This version of first class was delightful while it lasted, but flying became a numbers game with the arrival of deregulation in 1978, when airlines began to stuff as many passengers as possible into their planes. In the 29 years since then, airfares in real dollars have fallen 50 percent—and so, some would contend, has service, as airlines have attempted to reduce their costs. Those flying restaurants and cocktail lounges have been replaced by seats, seats, and more seats.
The airlines have introduced other cost-cutting measures as well. In 1987, in one notable case, American Airlines discovered that it could save $100,000 a year by giving first-class passengers one less olive in their salads. In 2003, United Airlines did away with first-class meals on flights that did not fall within normal breakfast, lunch, or dinner hours. Two years later, the same airline removed the pillows for its first-class passengers on domestic flights. Nowadays, acknowledging that you fly first-class is tantamount to admitting that you do not have access to a private plane.
Airbus’ early mock-up of the A380 included retail shops (top) and a spacious first-class section (bottom).
But while some carriers treat first class as a vestige of a bygone age—an ossified ritual with no real meaning—others view it as an increasingly vital component of their business. Lufthansa, for instance, claims that its first-class sales have increased 20 percent each year over the past four years. But Lufthansa’s commitment to the premium market goes far beyond filling a cabin; its Technik division specializes in what it calls the VVIP market. After outfitting more than 30 narrow and wide-body jets over the past 40 years, Technik now is marketing a VVIP version of the A380. (See “Haute and Heavy” )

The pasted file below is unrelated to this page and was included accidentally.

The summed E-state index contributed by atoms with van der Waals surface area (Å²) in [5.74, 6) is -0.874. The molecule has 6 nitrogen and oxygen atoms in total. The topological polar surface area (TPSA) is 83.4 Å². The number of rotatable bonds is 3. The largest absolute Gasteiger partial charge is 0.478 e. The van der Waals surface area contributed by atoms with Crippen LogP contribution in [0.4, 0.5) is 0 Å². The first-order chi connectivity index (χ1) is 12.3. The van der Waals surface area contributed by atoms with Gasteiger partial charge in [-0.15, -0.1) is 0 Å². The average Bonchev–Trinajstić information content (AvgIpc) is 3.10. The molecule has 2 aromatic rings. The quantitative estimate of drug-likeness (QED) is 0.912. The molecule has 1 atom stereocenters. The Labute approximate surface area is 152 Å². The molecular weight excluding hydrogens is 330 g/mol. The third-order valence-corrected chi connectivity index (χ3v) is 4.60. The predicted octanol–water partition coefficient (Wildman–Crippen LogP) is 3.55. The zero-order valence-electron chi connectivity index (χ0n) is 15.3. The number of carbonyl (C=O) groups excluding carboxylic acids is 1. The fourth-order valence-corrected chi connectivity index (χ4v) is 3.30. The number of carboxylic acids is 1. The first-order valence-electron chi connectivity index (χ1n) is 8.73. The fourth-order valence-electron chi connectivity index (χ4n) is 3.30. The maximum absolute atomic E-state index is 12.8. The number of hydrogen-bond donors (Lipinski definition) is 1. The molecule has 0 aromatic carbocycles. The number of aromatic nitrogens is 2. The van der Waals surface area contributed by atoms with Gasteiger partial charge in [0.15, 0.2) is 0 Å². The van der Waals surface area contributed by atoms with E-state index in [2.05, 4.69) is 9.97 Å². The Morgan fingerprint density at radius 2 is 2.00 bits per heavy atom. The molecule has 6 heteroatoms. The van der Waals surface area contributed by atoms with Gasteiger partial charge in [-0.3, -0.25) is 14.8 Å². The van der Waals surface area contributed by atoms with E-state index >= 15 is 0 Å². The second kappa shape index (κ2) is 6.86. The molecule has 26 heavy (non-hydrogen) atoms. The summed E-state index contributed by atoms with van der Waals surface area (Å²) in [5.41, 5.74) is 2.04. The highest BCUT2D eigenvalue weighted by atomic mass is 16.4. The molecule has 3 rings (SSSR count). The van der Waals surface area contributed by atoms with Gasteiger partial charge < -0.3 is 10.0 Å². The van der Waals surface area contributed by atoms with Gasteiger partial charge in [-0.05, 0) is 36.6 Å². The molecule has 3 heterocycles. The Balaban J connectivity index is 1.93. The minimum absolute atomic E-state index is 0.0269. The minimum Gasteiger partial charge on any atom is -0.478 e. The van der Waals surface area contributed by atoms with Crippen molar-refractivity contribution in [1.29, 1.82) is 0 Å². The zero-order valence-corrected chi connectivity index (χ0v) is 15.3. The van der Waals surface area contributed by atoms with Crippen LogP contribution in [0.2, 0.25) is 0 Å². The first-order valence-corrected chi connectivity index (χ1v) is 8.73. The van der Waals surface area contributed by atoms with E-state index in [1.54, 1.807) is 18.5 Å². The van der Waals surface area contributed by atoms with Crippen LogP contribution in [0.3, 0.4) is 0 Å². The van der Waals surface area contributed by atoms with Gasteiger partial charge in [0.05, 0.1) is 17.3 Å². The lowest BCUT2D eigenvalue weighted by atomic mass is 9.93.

Airbus’ early mock-up of the A380 included flat-bed seating (top) and a bar (bottom).
Dubai’s Emirates Airline has ordered 45 commercial versions of the A380 from Airbus, which is more than any other carrier. No doubt Emirates’ first-class passengers can hardly wait to see how the airline will equip its new superjumbos, given that Emirates’ current first-class section might be the most sumptuous in the sky. As Seatguru.com’s Daimler explains, “Other airlines claim that they offer suites in first class, but the reality falls far short of the promise. To my way of thinking, a suite has to have a door. The only airline that offers that level of privacy is Emirates Airline.”
The suites, a feature of Emirates’ A340-500, are actually cabins within the cabin; each one is situated along an aisle in a 1-2-1 configuration. Doors open and close electronically, and—like a hotel suite—each has its own minibar and a “do not disturb” sign, room for luggage, a closet, and a large interactive LCD entertainment system with more than 500 channels. “No private jet can compete with what we offer,” says Emirates CEO Maurice Flanagan, “especially on long hauls. But we’re constantly looking for something new.”
Consequently, he says, Emirates’ new first class has been the subject of much speculation. Flanagan declines to discuss specifics but refutes one report while confirming another. “We will not have bowling alleys,” he says, “but we will have showers.”
Emirates Airline, www.emirates.com
Lufthansa Technik, www.lufthansa-technik.com